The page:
In  a previous role on another JISC funded project (IncReASe) I attended an exchange of experience event for repository staff at the University of York. I thought it was a great opportunity to talk to staff at different institutions who were doing very similar work, to share any good practice and discuss those thorny issues we all face. I thought this format would be useful for LIFE-SHARE to bring together digitisation staff across the White Rose universities. We have held two events so far, one for staff digitising course readings using the CLA licence, and one for Special Collections and Archives staff.

The course readings event was held in Leeds in April. Leeds and Sheffield both have established services for delivering course readings online, but York are only in the pilot stage of their service. However, everyone had useful information to share, and were very generous with sharing their experiences. One area of particular interest was how you cope with a successful service. Demand for the digitisation of course readings is increasing year on year, and this creates a financial burden for the libraries offering this service.  We discussed options for handling this burden. They included whether libraries should limit the number of items per module that they would digitise, or whether departments should be charged for some or all of the items they request. This discussion has been particularly useful for our York case study, where we are looking at how to scale up from a pilot study to a full service offered to the whole university.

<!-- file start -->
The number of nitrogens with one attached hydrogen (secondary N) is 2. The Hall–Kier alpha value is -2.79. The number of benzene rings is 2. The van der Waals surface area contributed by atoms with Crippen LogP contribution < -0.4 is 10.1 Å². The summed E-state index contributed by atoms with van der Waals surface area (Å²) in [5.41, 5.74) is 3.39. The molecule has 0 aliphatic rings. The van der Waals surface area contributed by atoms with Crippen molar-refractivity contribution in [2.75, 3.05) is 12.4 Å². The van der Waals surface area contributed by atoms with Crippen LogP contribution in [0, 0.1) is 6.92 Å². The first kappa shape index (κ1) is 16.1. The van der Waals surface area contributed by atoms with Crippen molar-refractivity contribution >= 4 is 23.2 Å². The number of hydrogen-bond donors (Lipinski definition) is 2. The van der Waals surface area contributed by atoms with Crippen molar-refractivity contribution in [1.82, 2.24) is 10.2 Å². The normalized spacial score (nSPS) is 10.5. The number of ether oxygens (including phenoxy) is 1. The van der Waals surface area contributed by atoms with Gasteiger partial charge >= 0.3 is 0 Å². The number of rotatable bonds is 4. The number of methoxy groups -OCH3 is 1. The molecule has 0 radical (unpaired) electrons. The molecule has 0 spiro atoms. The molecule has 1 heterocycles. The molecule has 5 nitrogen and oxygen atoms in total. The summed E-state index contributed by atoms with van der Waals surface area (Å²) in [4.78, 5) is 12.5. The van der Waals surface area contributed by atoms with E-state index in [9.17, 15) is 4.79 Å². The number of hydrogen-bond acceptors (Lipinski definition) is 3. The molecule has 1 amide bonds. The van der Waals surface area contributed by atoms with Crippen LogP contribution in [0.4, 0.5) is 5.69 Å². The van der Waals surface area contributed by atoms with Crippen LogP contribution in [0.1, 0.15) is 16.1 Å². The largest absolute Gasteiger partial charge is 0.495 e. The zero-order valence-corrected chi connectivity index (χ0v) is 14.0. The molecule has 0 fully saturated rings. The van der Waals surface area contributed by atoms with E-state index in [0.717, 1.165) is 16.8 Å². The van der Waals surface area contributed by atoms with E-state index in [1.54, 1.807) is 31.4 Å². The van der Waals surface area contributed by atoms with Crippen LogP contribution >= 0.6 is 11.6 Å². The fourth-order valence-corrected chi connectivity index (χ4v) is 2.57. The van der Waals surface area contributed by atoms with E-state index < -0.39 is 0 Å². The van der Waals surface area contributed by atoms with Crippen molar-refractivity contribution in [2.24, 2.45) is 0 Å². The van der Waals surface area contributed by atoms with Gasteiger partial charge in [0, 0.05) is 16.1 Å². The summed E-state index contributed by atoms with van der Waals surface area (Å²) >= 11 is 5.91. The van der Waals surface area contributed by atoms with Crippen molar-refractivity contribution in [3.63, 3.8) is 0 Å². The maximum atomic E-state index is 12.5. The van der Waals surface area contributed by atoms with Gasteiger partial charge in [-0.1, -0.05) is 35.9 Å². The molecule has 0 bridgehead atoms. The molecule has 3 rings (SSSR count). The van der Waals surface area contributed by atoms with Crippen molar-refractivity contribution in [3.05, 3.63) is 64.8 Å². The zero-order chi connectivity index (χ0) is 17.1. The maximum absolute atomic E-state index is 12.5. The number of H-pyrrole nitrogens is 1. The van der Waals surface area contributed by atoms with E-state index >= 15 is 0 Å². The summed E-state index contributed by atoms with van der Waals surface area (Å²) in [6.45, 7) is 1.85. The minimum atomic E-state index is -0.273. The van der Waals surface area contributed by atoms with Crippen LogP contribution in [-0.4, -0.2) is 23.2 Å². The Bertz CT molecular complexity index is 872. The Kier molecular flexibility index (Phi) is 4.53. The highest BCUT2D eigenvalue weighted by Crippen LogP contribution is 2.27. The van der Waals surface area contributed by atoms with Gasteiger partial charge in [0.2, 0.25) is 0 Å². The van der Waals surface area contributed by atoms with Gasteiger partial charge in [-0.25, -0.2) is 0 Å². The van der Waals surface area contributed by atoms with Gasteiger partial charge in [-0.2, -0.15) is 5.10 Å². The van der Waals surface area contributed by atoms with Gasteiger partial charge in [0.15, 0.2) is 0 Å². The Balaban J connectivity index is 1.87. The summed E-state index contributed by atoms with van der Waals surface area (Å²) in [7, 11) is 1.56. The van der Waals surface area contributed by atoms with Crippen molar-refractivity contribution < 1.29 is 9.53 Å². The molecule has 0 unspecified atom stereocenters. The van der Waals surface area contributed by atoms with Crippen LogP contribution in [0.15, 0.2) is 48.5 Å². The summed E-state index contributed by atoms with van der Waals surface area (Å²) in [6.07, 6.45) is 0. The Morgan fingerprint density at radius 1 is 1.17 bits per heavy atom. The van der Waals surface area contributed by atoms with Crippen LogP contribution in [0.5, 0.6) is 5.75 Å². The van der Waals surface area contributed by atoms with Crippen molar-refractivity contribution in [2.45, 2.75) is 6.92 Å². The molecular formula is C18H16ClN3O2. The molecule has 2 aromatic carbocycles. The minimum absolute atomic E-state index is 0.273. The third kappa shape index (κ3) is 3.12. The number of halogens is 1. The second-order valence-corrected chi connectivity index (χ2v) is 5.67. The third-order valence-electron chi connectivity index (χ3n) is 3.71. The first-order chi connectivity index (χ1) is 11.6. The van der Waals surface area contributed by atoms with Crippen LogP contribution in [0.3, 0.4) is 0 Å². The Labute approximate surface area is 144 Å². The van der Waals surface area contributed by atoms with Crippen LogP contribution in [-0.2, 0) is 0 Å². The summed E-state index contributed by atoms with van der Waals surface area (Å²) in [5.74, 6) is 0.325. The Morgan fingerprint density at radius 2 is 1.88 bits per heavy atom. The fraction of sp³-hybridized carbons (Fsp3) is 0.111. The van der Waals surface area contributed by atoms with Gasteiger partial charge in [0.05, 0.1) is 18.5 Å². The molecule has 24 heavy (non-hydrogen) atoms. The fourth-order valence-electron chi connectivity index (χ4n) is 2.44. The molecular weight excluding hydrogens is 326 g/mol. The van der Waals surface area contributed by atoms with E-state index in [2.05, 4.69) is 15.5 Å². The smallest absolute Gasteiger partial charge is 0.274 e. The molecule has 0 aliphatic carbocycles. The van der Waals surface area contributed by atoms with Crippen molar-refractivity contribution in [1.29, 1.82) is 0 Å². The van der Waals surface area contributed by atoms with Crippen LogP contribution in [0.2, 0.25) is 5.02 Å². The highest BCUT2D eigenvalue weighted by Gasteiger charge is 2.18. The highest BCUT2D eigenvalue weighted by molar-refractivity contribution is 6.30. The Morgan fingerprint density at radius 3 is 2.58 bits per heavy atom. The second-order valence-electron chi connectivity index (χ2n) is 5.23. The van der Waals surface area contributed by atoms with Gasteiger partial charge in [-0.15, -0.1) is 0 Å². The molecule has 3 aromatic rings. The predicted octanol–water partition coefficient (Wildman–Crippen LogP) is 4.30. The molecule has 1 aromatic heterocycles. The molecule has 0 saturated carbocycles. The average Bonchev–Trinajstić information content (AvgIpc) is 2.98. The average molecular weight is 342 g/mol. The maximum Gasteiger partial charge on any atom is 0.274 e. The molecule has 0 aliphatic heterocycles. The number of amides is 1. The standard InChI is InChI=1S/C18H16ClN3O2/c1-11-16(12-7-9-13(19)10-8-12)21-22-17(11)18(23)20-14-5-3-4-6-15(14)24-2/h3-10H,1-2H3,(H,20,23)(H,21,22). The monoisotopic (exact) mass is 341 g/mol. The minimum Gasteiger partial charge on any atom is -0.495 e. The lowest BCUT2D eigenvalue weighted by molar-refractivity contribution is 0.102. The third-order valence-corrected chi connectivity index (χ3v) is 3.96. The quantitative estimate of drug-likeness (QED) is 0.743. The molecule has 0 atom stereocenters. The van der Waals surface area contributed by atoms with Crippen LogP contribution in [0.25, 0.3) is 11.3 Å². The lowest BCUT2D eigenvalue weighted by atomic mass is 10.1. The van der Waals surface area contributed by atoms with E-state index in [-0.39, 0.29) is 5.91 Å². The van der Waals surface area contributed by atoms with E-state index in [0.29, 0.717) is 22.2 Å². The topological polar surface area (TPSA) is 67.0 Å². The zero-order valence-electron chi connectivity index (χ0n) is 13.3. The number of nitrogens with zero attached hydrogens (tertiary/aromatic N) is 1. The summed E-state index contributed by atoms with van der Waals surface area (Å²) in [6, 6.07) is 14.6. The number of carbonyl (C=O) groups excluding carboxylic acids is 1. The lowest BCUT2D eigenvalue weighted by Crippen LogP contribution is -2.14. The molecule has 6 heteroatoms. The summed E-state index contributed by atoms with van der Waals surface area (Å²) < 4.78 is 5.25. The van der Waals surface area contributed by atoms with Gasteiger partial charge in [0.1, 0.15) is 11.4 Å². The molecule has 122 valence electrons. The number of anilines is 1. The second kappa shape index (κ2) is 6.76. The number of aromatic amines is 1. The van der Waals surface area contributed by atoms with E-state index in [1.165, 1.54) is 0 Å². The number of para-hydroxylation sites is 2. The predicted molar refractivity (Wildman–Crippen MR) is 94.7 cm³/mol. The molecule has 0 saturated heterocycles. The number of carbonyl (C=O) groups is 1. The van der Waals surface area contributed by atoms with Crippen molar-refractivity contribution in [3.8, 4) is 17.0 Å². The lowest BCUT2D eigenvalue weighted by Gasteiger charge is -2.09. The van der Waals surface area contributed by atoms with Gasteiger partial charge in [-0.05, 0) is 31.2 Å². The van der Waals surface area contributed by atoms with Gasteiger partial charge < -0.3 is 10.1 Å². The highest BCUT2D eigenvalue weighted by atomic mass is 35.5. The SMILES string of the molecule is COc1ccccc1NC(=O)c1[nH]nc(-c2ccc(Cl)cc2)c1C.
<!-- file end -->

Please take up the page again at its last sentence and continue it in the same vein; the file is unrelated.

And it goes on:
The Special Collections and Archives event was held last Friday in Sheffield. Staff from Special Collections at Leeds and Sheffield came, as well as staff from the Borthwick Institute at York, and the National Fairground Archive at Sheffield. Conservation proved a very popular topic of conversation. This highlighted the importance of the work we’re doing on the Leeds case study, looking at comparative costings for physical and digital preservation of monographs. We also talked about how archives can charge for the digitisation of their materials. We debated whether you could charge someone for creating an image and then make it freely available afterwards. This seems to hinge on what you are charging for, the process of digitisation or access to the actual image itself. Either way it was felt staff would feel uncomfortable about charging someone for the digitisation and then making it available for free to other people. Opportunities for sharing resources and providing some form of consortial service was also discussed and this provided some useful suggestions which we will take into the next stage of our project where we explore consortial models for White Rose digitisation services.

We are planning our next exchange of experience event for White Rose repositories staff in a few weeks to be held in York. I’m really looking forward to another round of interesting and fruitful discussions.

– Beccy